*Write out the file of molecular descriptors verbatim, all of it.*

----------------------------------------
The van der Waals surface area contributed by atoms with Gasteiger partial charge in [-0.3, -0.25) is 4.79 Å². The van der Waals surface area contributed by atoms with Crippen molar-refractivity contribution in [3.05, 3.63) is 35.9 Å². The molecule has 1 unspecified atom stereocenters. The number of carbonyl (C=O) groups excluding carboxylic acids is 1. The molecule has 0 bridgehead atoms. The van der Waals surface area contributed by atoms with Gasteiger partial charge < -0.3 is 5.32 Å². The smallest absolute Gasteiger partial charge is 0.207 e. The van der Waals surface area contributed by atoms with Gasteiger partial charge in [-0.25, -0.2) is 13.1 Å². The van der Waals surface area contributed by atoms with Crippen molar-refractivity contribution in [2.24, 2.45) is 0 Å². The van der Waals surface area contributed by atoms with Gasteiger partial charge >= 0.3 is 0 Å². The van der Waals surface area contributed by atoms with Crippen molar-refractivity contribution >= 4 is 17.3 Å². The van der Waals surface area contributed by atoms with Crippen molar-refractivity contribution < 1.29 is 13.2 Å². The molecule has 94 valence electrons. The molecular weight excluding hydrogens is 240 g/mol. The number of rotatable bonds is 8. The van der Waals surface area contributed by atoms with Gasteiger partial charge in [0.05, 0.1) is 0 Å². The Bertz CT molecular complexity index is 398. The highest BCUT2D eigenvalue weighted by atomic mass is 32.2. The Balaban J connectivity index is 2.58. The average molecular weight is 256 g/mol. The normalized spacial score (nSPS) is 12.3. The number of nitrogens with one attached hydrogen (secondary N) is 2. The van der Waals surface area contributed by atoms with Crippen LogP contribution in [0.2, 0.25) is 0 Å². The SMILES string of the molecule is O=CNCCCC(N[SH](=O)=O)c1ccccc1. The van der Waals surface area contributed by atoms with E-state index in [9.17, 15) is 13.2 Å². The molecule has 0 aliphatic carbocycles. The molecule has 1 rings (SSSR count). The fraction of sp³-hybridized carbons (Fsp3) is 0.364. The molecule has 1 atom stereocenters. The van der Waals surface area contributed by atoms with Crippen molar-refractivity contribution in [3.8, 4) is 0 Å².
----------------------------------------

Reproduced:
The van der Waals surface area contributed by atoms with Gasteiger partial charge in [-0.3, -0.25) is 4.79 Å². The van der Waals surface area contributed by atoms with Crippen molar-refractivity contribution in [3.05, 3.63) is 35.9 Å². The molecule has 1 unspecified atom stereocenters. The number of carbonyl (C=O) groups excluding carboxylic acids is 1. The molecule has 0 bridgehead atoms. The van der Waals surface area contributed by atoms with Gasteiger partial charge < -0.3 is 5.32 Å². The smallest absolute Gasteiger partial charge is 0.207 e. The van der Waals surface area contributed by atoms with Gasteiger partial charge in [-0.25, -0.2) is 13.1 Å². The van der Waals surface area contributed by atoms with Crippen molar-refractivity contribution in [2.24, 2.45) is 0 Å². The van der Waals surface area contributed by atoms with Gasteiger partial charge >= 0.3 is 0 Å². The van der Waals surface area contributed by atoms with Crippen molar-refractivity contribution >= 4 is 17.3 Å². The van der Waals surface area contributed by atoms with Crippen molar-refractivity contribution < 1.29 is 13.2 Å². The molecule has 94 valence electrons. The molecular weight excluding hydrogens is 240 g/mol. The number of rotatable bonds is 8. The van der Waals surface area contributed by atoms with Gasteiger partial charge in [0.05, 0.1) is 0 Å². The Bertz CT molecular complexity index is 398. The highest BCUT2D eigenvalue weighted by atomic mass is 32.2. The Balaban J connectivity index is 2.58. The average molecular weight is 256 g/mol. The normalized spacial score (nSPS) is 12.3. The number of nitrogens with one attached hydrogen (secondary N) is 2. The van der Waals surface area contributed by atoms with Crippen LogP contribution in [0.2, 0.25) is 0 Å². The SMILES string of the molecule is O=CNCCCC(N[SH](=O)=O)c1ccccc1. The van der Waals surface area contributed by atoms with E-state index in [9.17, 15) is 13.2 Å². The molecule has 0 aliphatic carbocycles. The molecule has 1 rings (SSSR count). The fraction of sp³-hybridized carbons (Fsp3) is 0.364. The molecule has 1 atom stereocenters. The van der Waals surface area contributed by atoms with Crippen molar-refractivity contribution in [3.8, 4) is 0 Å².